Your Life in Their Hands

Director: BBC
Year: 2004
Country: UK
Rating: N/A

Filed under: Biomedical Research, Documentary

"The series follows Henry Marsh - Neurosurgeon, Nigel Heaton - Liver Surgeon and Stephen Westaby - Cardiac Surgeon, and reveals the skill, compassion and steely nerve it takes to become leaders in their profession. For some patients, surgery is their last chance. Their future depends on Henry, Nigel and Stephen. The series follows the emotional stories of these patients as they put their trust, and their lives, into the surgeons' hands. Your Life In Their Hands also reveals some of the pioneering, innovative and often incredibly risky procedures the three surgeons carry out in complex operations.

Programme 1 - Monday 8 March 2004, 9pm
Henry Marsh, now based at St George's Hospital in London, is one of the busiest and most pioneering neurosurgeons in the country. Drawn to brain surgery after his three-month-old son was diagnosed with a brain tumour he is acutely aware that, 'You're operating on people's thoughts and feelings. It is not just life and death, if an operation goes wrong, you change people.' It's dangerous work - a slip of his scalpel could paralyse someone, erase their memories or alter their personality forever. Henry's patient Adrian looks like a typical thirty year old, he plays football, drinks with his mates, is deeply in love with his wife, Charlotte, and feels at the peak of health. However, Adrian and Charlotte are devastated when he is diagnosed with a tumour very close to the speech area of his brain. Without an operation it will almost certainly kill him within a few years. Henry proposes a radical procedure to try and save Adrian. He will operate on Adrian's brain while he is awake, enabling Henry to monitor Adrian's speech as the tumour is removed and hopefully minimising any permanent brain damage. It is the best chance Adrian has to prolong his life, but if something goes wrong he could lose the power of speech, or worse.

Programme 2 - Monday 15 March 2004, 9pm
Nigel Heaton heads one of the world's leading liver units at Kings College Hospital, London. After fourteen years in the job and 800 liver transplants he says, 'I still love doing's a drug...a challenge.'
Two year old Omar's parents have given up their home, their life savings and travelled over 2000 miles to get him the vital liver surgery that could save his life. With no sign of a donor and Omar growing weaker by the day, his father Mamoud decides to make an enormous sacrifice and donate Omar a piece of his own liver. For Omar's mother, Rania, the stress is almost unbearable as she watches both her husband and her son go under the knife. Nigel holds the future of an entire family in his hands.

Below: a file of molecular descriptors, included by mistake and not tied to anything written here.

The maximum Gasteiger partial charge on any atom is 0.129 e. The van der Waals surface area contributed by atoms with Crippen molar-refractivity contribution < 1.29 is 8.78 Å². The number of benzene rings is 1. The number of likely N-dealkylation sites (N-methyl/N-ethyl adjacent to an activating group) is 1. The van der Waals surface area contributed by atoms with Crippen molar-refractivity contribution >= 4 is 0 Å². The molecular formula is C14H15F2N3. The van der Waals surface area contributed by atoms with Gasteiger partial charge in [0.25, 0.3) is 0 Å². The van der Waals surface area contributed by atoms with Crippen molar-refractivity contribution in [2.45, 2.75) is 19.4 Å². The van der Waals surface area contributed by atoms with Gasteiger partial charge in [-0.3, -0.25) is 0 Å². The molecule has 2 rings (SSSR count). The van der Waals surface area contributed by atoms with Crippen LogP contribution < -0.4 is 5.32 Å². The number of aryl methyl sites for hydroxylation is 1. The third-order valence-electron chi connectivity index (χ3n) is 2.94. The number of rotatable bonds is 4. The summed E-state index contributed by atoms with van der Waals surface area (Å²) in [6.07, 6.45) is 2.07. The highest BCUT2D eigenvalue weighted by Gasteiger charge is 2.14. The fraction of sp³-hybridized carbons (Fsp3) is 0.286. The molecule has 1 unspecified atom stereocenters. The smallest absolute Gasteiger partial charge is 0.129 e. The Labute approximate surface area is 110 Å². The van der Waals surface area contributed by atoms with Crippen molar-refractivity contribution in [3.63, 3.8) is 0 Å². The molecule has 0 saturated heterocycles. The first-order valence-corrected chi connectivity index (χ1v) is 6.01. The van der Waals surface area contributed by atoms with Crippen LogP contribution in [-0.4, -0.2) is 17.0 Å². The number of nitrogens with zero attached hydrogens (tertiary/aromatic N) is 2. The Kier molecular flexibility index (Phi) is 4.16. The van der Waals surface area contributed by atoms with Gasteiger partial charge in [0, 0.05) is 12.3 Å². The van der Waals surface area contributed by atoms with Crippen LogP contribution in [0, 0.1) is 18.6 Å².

At only twenty-seven years old, Lizzie spent much of her life in hospital and bravely underwent the harrowing process of five liver transplants. Your Life In Their Hands follows Lizzie preparing for her sixth. And Nigel and his team prepare, for the first time, to take the radical step of also giving Lizzie a bone-marrow transplant in the hope it will stop her body's immune system destroying her new liver.
And three year old Lucy becomes the recipient of a pioneering new technique which may avoid the need for invasive transplant surgery altogether.

Programme 3 - Monday 22 March 2004, 9pm
For Stephen Westaby, based at the John Radcliffe Hospital in Oxford, surgery is ‘more obsession than profession'. Aged six, he saw some of the first televised images of open heart surgery and is now acknowledged as one of the world's best cardiac surgeons with 10,000 operations under his belt.
Jim is suffering from severe heart disease and doctors have given him only weeks to live. Too sick to survive a heart transplant, his last hope is for Stephen to give him a mechanical heart implant. As Jim waits to find out if the operation can go ahead, he prays for a last chance, 'I'm a greedy bugger...I want life.' Sixty-four year old Valerie was born with a defective heart and has been through the trauma of three operations, each more risky than the last. Now she needs a fourth to replace a worn-out heart valve and stands less than a fifty percent chance of survival. Stephen is ready to take up the challenge and believes success is possible, 'If you're just bloody minded and say it's either; stand here and be persistent, or have to go out and tell the family that she has died. And boy, that is not a pleasure.'

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This Biomedical Ethics Film Library is being presented in partnership with European Medical Students' Association (EMSA)